MS. PSAKI: Well, but it’s --

QUESTION: -- quite apart from the military part – the military – forming as a strike force or something like that, have they told you that they are interested – those four countries – in banding together in their own mini-bloc?

MS. PSAKI: I’m just not going to have anything more. Just to convey, we have a range of conversations with them, but in terms of the specifics of the planning of a military coalition, there’s not specifics to offer at this point, nor have they provided them publicly.

QUESTION: Would it be kind of strange for these countries, and especially Saudi Arabia that is part of the coalition and conducted air raids against ISIL already – wouldn’t it be strange for them to form a rapid deployment force, in essence, that is for them to pursue ISIS almost on their own, like a new coalition?

MS. PSAKI: Would it be --

QUESTION: Is it – do you --

MS. PSAKI: Would it be --

QUESTION: Would you find that strange if they were to form this?

MS. PSAKI: I wouldn’t categorize it that way, Said, but there aren’t details here, so I’m not going to speculate on a hypothetical.

QUESTION: (Off-mike) conflict with the current --

MS. PSAKI: I’m not going to speculate on a hypothetical.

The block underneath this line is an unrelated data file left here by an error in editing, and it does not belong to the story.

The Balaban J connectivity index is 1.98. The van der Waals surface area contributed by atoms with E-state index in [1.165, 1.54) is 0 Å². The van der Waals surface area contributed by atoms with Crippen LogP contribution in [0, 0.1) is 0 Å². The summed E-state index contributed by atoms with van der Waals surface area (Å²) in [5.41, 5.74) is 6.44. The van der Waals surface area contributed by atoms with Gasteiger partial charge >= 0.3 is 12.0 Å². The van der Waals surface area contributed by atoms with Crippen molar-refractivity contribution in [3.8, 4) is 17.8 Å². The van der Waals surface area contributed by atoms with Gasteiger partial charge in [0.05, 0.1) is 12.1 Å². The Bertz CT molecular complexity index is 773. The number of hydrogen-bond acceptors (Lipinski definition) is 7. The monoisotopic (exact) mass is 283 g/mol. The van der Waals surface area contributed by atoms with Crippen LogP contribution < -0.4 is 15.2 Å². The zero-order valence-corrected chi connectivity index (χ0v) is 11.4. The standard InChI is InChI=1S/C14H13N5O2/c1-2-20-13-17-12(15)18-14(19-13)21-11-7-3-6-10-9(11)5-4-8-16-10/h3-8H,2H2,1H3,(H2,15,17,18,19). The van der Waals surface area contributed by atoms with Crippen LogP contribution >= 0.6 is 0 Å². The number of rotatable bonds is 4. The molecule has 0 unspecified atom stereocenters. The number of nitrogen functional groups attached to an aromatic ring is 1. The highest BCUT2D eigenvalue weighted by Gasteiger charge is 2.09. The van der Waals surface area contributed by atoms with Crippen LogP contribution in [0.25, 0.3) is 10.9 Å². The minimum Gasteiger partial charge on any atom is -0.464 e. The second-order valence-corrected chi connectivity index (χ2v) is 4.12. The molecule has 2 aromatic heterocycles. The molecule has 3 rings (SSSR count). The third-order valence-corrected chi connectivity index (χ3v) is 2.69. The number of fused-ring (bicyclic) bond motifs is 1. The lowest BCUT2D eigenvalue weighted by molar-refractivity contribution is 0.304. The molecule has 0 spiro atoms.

QUESTION: Jen, are you – just to be clear, you don’t know about the meeting, though?

MS. PSAKI: Which meeting?

QUESTION: The one that they’re referring to.

MS. PSAKI: In the story --


MS. PSAKI: -- about a meeting between the countries?


MS. PSAKI: I don’t have more details on that.

QUESTION: Oh, okay.

MS. PSAKI: I would point you to the countries on that.

QUESTION: But in general, do you support such alliance, Jen?

MS. PSAKI: We don’t have more details, and we don’t have any substantiation of the reports. We do support their role in the coalition, and we certainly would be happy to discuss with them how they could continue to do that.


MS. PSAKI: Mm-hmm.

QUESTION: Yesterday Vice President stated in an interview that actually he did not apologize to President Erdogan. Do you have any – so the statement came out from White House, then it clearly indicated that Vice President apologized, and last night he says he didn’t; there’s a confusion. Is there any way you can clarify this?